Many high school seniors around the country are finalizing their college applications. As officials begin reviewing students' transcripts and extracurricular activities, they want to offer reassurance that there will be understanding when it comes to accommodating students who've had their high school careers thwarted by 2020.
"Parents are very anxious about what’s going to happen to their children. How is the application process? Where will they go? Students are anxious because the SATs and ACTs are canceled, and they're coming on board slowly but surely. But what does this mean? They didn’t have grades , most of them, coming out of junior year because things went pass/fail or credit/no credit and now they've been hybrid environments, as well," said Ben Matthew Corpus, Vice Provost of Enrollment at Florida Polytechnic University, an all-STEM university.
Corpus says there's a lot of anxiety among college-hopeful students right now. But he and other university admissions officials say not to stress. Admissions committees are also making adjustments, even with the state university system in Florida still requiring their applicants take the SAT.
"The challenge with that is, if I was a junior last spring and I was planning to take the SAT, it got canceled. And so I thought, 'OK, maybe I’ll take it in the summer,' and it got canceled as well. And now we’re into fall and there are not that many test dates and now the admission deadlines are upon us, what will I do," said Corpus.
Florida Poly wants to assure students that they can still apply, and this year they won't be weighing SAT and ACT scores heavily on their college applications.
At the University of Denver, they are test optional. In other words, taking the SAT or ACT is not a requirement.
"Last year our full pool of 22,000, 25% of our applicant pool applied test optional and we anticipate with far fewer sites to test this year that could be 40-50% or more. And we’re okay with that, if we have more than half of our pool applying test optional this year, we’ll make it work," said Todd Rinehart, Vice Chancellor of Enrollment Management at the University of Denver.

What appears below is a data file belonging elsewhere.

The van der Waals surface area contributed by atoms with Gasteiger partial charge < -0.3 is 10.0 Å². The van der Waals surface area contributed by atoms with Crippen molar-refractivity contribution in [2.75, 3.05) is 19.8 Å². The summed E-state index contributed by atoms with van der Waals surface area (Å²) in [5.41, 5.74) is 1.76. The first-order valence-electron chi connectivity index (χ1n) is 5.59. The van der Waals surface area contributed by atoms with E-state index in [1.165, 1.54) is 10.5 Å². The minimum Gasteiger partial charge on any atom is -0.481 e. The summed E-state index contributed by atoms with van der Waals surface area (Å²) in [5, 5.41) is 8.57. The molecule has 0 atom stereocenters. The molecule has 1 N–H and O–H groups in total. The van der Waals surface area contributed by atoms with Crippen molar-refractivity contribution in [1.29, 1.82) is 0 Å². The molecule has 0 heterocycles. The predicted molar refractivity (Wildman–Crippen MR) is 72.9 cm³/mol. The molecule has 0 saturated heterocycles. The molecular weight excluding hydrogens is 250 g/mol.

"I think the main sense that our staff has on right now is flexibility and patience. We just know it's going to be different," said Rinehart.
Rinehart has some advice for parents and children who are applying to college this fall: don't stress about the extracurriculars or lack of any during 2020.
"Those things didn’t carry a lot of weight to begin with. When you really peel the onion back, admission committees are primary looking at the rigor of your curriculum and performance in class and all those other things maybe added up are maybe 10-15% of the decision but really the bulk of the decision is still the student’s academic record," said Rinehart.
But what about those students who've suffered academically because of the pandemic or online learning?
"If you’re online a few days, I know it's just easier for students to miss assignments or a quiz or test or they just don’t test as well doing something online than in person. So, yes, we got through this season of applicants with incredible eyes wide open and with just a sense of flexibility and understanding," said Rinehart.
Rinehart adds students should be reassured that they will still get a fair and consistent evaluation and that no child should have 2020 work against them any more than it already has.